Thursday, December 2, 2021
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Home Safety The waiting room: confronting the tragic consequences of railway track trespassing

The waiting room: confronting the tragic consequences of railway track trespassing

Worrying statistics revealed by train operator London North Eastern Railway (LNER) have identified that a quarter of 12-17 years old (25 per cent) admitted to knowing somebody who had trespassed onto railway tracks. This research follows data released by Network Rail that showed a significant increase in incidents over the past year, with some routes reporting up to a 138 per cent spike.

Delving deeper into the reasons behind this, one in 10 young people between 12-17-years-old said that if they were to trespass onto railway track themselves, the most likely reasons would be if they were following the social media trend to take a selfie in a dangerous place, being bored during lockdown, or peer pressured by friends.

Despite the dangers, the study commissioned by LNER also found that, shockingly, over a third (36 per cent) had never spoken to their parents or guardians about the dangers before, while a further 19 per cent cited that nobody had ever brought it up with them.


A concerning lack of conversation around the topic was evident. Although 41 per cent of 12-17-year-olds would like the dangers of track trespassing to be spoken about more openly to them, over a third of parents and guardians (35 per cent) had never spoken to their children about it, with 56 per cent reasoning that it doesn’t cross their mind.

In response, train operator London North Eastern Railway (LNER) has revealed an installation of an empty child’s bedroom, which has been hastily left and never returned to, due to the tragic loss of life while trespassing onto railway tracks. A stark reminder of the reality for so many families, the display is designed to force shoppers to acknowledge the inherent risks of railway trespassing, and encourage parents and guardians to sit down with their children and discuss the dangers ahead of the summer holidays.

The installation will remain at Eldon Square shopping centre in Newcastle until 3rd August, with the Newcastle to Darlington line one of the UK’s worst affected areas for railway trespass, reporting 95 incidents alone last year – an average of two per week.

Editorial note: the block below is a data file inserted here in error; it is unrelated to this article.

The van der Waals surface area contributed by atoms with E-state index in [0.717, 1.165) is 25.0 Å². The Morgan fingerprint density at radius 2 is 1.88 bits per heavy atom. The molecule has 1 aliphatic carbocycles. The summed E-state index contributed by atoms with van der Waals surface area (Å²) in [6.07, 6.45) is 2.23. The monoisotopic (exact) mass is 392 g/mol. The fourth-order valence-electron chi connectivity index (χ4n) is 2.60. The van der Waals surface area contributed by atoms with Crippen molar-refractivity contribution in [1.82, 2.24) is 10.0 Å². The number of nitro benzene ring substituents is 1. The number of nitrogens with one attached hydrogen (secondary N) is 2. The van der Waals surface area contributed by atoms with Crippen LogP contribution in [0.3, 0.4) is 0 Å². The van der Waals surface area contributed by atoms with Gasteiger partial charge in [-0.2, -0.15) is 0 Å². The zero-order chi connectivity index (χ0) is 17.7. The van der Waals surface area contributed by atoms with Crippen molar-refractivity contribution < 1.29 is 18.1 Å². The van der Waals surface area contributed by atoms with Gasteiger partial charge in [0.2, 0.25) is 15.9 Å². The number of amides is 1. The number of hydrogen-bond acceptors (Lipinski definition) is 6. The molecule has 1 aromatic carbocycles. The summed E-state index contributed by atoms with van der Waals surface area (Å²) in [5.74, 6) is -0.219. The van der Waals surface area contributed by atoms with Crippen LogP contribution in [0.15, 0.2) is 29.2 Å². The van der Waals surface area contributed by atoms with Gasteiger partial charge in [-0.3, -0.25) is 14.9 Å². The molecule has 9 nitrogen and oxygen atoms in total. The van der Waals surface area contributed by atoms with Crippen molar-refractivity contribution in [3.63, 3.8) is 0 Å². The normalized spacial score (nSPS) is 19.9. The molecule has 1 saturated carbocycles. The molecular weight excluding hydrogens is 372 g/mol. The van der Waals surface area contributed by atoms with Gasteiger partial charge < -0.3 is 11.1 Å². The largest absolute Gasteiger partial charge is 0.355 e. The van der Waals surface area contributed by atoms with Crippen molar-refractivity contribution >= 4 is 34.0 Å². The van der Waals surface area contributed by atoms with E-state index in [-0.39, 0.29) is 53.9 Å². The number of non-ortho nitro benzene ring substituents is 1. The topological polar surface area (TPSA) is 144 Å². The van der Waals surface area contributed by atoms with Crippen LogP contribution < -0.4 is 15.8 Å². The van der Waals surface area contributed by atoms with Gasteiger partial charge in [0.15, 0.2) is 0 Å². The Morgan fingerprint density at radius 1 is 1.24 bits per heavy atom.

Acknowledging the importance of discussing the topic, 75 per cent of parents and guardians said railway track trespassing needs to be discussed, with a further 70 per cent agreeing that a visual installation capturing the threat would help them to approach this challenging conversation with their children.

Warrick Dent, Safety and Operations Director at LNER said: “As lockdown restrictions come to an end and the school holidays begin, it’s our aim to do as much as we can to protect our customers, colleagues, and communities from trespassing incidents on our route. As a parent, I understand that it’s a difficult topic to broach but the numbers show that it’s an important one to tackle.

”Railway track trespassing is a very real threat that needlessly kills those who risk their lives, and our research identified more needs to be done to educate people and encourage open conversations between parents, guardians, and their children.

“Children are set to spend more time at home during the summer holidays and often are at risk of boredom, therefore we hope our installation makes parents stop and think, prompting them to speak to their children about the dangers of trespassing on the railway and in turn preventing the loss of lives.”

The data released by Network Rail also showed that young people are most likely to risk their lives with 25 per cent of fatal cases tragically under-18. Despite it being illegal, an average of two people trespass on the railway every hour, with perpetrators who are caught facing a £1,000 fine.

More information can be found at – one of Network Rail safety campaigns with schools, charities, local councils, and the British Transport Police to raise awareness on the dangers of track trespassing, particularly with the two groups of people most likely to trespass – teenagers and those in their early 20s.

Photo credit: London North Eastern Railway

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